Your chance to ask an expert: Making sense of cookie laws for corporate websites

During the week of November 11th, we are running our first ‘ask an expert’ event on Instagram and Guild, the Bowen Craggs Club online platform. Our guest expert will be Lawrence Shaw, from the Privacy and Cookies software service.

Lawrence will be on hand to answer your questions throughout the week. Here, Andrew Rigby of Bowen Craggs sets out some of the thorniest issues around the often changing – and sometimes contradictory advice around cookies and corporate websites. We hope this will spark some questions of your own next week.

Changing guidance on GDPR – are your analytics at risk?

The European Union’s top court recently ruled that, under GDPR (General Data Protection Regulation), pre-ticked check boxes are not sufficient for gaining user consent, for nearly all types of cookies, including for analytics.

In the UK, the Information Commissioner’s Office (ICO) has also changed its guidance, saying that even analytics cookies need explicit rather than implied consent.

This is a shift away from the previous understanding of websites’ responsibilities under GDPR, at least in the UK. In fact, until recently the ICO’s own website was dropping analytics cookies by default, and requiring users to change their settings if they objected.  

Regulators are no longer making a distinction between analytics cookies (which carry no personal information and help make websites run better) and third-party cookies, which are often commerce-driven.

The ICO is clear about this in its blog: analytics cookies require active consent from users – via a tickbox or button. Only cookies ‘essential to the running of a site’ (such as ones which save items in a shopping cart) are exempt, and the ICO does not believe that, under GDPR, analytics cookies are essential. 

Of course, this ignores the legitimate need for businesses to understand their online audiences better in order to serve them more effectively, as Brian Clifton, an internationally recognised Google Analytics expert and author, eloquently argued on his own blog.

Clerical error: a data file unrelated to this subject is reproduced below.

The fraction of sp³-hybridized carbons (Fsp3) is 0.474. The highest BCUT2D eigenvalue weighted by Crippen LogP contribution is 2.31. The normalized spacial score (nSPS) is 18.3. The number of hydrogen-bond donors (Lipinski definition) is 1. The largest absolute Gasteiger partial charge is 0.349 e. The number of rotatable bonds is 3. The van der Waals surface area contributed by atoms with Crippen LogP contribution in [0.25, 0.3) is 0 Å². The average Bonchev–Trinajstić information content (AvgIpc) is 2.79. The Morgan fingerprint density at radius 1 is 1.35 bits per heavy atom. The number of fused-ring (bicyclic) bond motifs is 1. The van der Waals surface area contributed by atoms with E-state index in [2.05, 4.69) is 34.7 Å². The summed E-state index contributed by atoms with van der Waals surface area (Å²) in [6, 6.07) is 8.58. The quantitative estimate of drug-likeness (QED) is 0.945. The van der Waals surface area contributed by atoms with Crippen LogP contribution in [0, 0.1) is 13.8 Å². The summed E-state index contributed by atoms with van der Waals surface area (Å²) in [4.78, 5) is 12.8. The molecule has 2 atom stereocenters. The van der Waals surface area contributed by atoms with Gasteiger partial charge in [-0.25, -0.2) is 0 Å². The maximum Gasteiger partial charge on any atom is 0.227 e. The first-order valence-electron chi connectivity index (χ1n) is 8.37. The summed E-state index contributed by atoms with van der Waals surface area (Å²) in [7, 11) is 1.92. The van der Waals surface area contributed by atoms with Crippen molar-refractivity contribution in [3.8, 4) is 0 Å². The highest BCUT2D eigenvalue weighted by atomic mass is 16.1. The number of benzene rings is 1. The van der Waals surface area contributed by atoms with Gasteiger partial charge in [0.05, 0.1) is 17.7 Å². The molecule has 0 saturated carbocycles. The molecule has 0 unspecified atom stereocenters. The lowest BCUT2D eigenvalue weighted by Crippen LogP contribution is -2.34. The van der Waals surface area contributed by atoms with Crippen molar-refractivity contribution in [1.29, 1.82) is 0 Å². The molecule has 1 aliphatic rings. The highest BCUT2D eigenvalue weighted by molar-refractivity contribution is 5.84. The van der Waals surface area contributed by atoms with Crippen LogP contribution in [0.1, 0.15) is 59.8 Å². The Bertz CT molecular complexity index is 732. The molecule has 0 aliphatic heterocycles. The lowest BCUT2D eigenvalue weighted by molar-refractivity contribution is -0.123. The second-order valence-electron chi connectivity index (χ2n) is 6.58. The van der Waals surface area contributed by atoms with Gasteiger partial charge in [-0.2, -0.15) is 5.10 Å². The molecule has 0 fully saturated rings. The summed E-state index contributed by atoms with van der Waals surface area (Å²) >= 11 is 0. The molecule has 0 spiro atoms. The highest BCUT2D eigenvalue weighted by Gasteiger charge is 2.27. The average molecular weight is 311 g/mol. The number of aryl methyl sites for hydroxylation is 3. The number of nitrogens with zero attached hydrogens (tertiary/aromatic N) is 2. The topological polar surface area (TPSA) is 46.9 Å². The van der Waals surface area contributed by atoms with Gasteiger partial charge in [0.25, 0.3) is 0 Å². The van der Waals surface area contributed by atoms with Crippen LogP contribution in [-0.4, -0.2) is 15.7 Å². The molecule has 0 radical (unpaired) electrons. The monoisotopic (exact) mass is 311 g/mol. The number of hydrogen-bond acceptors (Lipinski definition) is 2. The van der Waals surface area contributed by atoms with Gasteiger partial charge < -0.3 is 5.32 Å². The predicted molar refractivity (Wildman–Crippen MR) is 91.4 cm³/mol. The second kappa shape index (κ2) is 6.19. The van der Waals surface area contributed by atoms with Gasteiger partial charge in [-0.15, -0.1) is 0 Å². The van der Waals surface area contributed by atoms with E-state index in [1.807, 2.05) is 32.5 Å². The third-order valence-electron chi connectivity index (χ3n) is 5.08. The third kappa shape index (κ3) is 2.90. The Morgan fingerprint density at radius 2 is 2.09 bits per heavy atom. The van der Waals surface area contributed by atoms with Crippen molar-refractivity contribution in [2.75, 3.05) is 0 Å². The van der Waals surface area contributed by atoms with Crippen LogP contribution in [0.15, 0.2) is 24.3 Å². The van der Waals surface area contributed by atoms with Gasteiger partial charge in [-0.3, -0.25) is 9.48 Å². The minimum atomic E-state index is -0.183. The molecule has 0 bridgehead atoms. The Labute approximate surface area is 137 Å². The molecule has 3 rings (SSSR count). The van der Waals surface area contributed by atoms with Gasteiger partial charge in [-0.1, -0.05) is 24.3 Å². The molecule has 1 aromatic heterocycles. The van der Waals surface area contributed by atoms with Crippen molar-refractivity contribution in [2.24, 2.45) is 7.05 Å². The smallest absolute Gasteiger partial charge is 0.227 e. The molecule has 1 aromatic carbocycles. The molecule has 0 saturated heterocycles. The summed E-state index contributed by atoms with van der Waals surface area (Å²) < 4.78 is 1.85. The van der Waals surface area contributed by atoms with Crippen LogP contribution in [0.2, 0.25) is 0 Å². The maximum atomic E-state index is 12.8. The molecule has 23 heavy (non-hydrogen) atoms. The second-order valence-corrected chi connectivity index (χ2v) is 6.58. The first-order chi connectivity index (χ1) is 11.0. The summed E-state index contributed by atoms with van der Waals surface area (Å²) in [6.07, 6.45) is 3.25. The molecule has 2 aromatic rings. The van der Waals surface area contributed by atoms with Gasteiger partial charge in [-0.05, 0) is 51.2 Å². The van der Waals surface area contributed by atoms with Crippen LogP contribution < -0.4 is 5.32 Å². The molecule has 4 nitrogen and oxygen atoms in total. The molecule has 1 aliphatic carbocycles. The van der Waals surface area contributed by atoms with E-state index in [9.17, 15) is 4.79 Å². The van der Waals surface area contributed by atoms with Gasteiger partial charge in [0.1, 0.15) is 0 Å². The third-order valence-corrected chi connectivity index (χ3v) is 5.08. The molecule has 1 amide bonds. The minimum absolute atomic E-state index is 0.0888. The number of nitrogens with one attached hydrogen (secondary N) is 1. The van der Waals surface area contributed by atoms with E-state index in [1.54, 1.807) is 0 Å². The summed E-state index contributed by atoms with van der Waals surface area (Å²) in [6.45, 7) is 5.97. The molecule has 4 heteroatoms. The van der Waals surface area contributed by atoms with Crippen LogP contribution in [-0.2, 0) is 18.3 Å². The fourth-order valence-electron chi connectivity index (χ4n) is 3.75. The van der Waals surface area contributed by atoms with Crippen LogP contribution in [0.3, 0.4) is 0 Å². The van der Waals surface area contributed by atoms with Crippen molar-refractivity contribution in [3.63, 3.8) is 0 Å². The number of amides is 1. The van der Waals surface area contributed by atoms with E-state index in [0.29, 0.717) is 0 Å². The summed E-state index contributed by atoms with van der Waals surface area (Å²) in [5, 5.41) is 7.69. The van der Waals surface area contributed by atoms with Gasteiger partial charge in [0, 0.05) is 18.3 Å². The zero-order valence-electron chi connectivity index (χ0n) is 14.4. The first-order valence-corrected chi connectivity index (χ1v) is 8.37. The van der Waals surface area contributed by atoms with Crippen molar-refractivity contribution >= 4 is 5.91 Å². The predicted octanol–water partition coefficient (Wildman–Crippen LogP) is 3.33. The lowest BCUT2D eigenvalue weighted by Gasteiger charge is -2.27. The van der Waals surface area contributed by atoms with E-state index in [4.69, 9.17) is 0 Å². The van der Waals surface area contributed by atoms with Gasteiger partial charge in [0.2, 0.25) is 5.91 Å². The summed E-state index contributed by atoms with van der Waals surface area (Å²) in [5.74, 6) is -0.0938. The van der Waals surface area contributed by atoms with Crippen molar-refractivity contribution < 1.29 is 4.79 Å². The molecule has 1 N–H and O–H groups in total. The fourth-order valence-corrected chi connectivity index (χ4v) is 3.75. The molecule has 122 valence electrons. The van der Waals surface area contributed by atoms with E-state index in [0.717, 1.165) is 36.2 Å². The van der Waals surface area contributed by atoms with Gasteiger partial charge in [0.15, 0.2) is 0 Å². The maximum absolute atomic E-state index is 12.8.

What should I do now, and will the guidance change again?

If your business is covered by GDPR – and many global websites with European operations will be – then the current guidance is that you need to gain explicit consent from users to drop all non-essential cookies, including analytics.

In other jurisdictions, we recommend taking the time to understand the latest laws and guidance. For example, in the US, the California Consumer Privacy Act (CCPA) is getting a lot of publicity ahead of its implementation in January 2020.

 It is important to note that the upcoming CCPA is more concerned with data selling. As this article helpfully explains, its effect on analytics cookies is therefore negligible.

For now, Brian Clifton’s perspective is helpful – he sets out a five point test to ensure you are tracking users with their best interests at heart. This is a good place to start when deciding your approach to tracking and gaining user consent – although you need to be mindful of applicable laws, such as GDPR. Brian is confident that case law will lead to looser restrictions on analytics cookies, but your organization may well not want to rely on yet-to-be decided case law.

In the EU, an updated ePrivacy regulation is due in 2020, which many are hoping will make a distinction between benign first-party cookies, and third-party ones. 

Join us next week to find out more

We are delighted that Lawrence Shaw, from the Privacy and Cookies software service - which provides solutions to help locate, verify and report cookies for major companies, as well as supporting membership bodies, governments and regulators - will be on hand to answer your questions alongside members of the Bowen Craggs measurement team during the week of November 11th. Lawrence has a wealth of digital experience, across industries as diverse as aeronautics and retail, and has been heavily involved in privacy regulatory compliance through leading companies such as IBM and Deloitte, as well as advising the UK government.

Lawrence has looked at some examples of cookies and tracking on some corporate websites and – without naming and shaming – will be sharing some interesting insights from their mistakes and successes.

We’ll be happy to discuss anything relating to the topic.

To take part, follow us on Instagram and keep an eye on our story. Or if you are a Bowen Craggs Club member head over to Guild where Lawrence will be joining us from Monday.

First published 05 November, 2019
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